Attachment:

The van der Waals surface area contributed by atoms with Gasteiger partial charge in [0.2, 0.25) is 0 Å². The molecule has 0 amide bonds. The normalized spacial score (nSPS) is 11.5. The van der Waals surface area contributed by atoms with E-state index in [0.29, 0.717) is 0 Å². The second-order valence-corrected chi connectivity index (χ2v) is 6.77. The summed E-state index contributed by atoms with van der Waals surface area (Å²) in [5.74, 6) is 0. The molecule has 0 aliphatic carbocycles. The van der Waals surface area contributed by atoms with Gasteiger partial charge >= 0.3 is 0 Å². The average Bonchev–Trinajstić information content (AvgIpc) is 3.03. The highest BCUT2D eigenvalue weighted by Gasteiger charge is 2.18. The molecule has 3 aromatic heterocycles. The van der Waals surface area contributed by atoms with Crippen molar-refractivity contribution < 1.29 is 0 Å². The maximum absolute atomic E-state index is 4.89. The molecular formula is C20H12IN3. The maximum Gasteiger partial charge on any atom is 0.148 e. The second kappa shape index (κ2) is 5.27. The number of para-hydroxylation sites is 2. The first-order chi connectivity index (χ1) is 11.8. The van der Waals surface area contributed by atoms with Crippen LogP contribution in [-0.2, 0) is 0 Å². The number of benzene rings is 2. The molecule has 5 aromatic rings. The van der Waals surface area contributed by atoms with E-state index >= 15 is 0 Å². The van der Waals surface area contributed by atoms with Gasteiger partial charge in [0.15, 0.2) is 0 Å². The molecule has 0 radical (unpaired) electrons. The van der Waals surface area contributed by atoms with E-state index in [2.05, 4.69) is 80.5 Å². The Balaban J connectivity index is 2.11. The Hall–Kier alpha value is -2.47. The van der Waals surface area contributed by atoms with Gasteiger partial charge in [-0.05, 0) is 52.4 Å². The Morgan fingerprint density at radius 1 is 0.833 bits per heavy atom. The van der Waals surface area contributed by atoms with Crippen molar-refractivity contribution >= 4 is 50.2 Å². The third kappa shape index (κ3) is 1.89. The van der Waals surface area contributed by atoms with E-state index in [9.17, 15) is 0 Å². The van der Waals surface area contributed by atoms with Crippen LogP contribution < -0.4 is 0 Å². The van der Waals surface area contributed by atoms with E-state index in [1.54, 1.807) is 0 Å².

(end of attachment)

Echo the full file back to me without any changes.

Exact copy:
The van der Waals surface area contributed by atoms with Gasteiger partial charge in [0.2, 0.25) is 0 Å². The molecule has 0 amide bonds. The normalized spacial score (nSPS) is 11.5. The van der Waals surface area contributed by atoms with E-state index in [0.29, 0.717) is 0 Å². The second-order valence-corrected chi connectivity index (χ2v) is 6.77. The summed E-state index contributed by atoms with van der Waals surface area (Å²) in [5.74, 6) is 0. The molecule has 0 aliphatic carbocycles. The van der Waals surface area contributed by atoms with Gasteiger partial charge >= 0.3 is 0 Å². The average Bonchev–Trinajstić information content (AvgIpc) is 3.03. The highest BCUT2D eigenvalue weighted by Gasteiger charge is 2.18. The molecule has 3 aromatic heterocycles. The van der Waals surface area contributed by atoms with Crippen molar-refractivity contribution < 1.29 is 0 Å². The maximum absolute atomic E-state index is 4.89. The molecular formula is C20H12IN3. The maximum Gasteiger partial charge on any atom is 0.148 e. The second kappa shape index (κ2) is 5.27. The number of para-hydroxylation sites is 2. The first-order chi connectivity index (χ1) is 11.8. The van der Waals surface area contributed by atoms with Crippen LogP contribution in [-0.2, 0) is 0 Å². The number of benzene rings is 2. The molecule has 5 aromatic rings. The van der Waals surface area contributed by atoms with E-state index >= 15 is 0 Å². The van der Waals surface area contributed by atoms with Gasteiger partial charge in [0.15, 0.2) is 0 Å². The molecule has 0 radical (unpaired) electrons. The van der Waals surface area contributed by atoms with E-state index in [2.05, 4.69) is 80.5 Å². The Balaban J connectivity index is 2.11. The Hall–Kier alpha value is -2.47. The van der Waals surface area contributed by atoms with Gasteiger partial charge in [-0.05, 0) is 52.4 Å². The Morgan fingerprint density at radius 1 is 0.833 bits per heavy atom. The van der Waals surface area contributed by atoms with Crippen molar-refractivity contribution >= 4 is 50.2 Å². The third kappa shape index (κ3) is 1.89. The van der Waals surface area contributed by atoms with E-state index in [9.17, 15) is 0 Å². The van der Waals surface area contributed by atoms with Crippen LogP contribution < -0.4 is 0 Å². The van der Waals surface area contributed by atoms with E-state index in [1.54, 1.807) is 0 Å².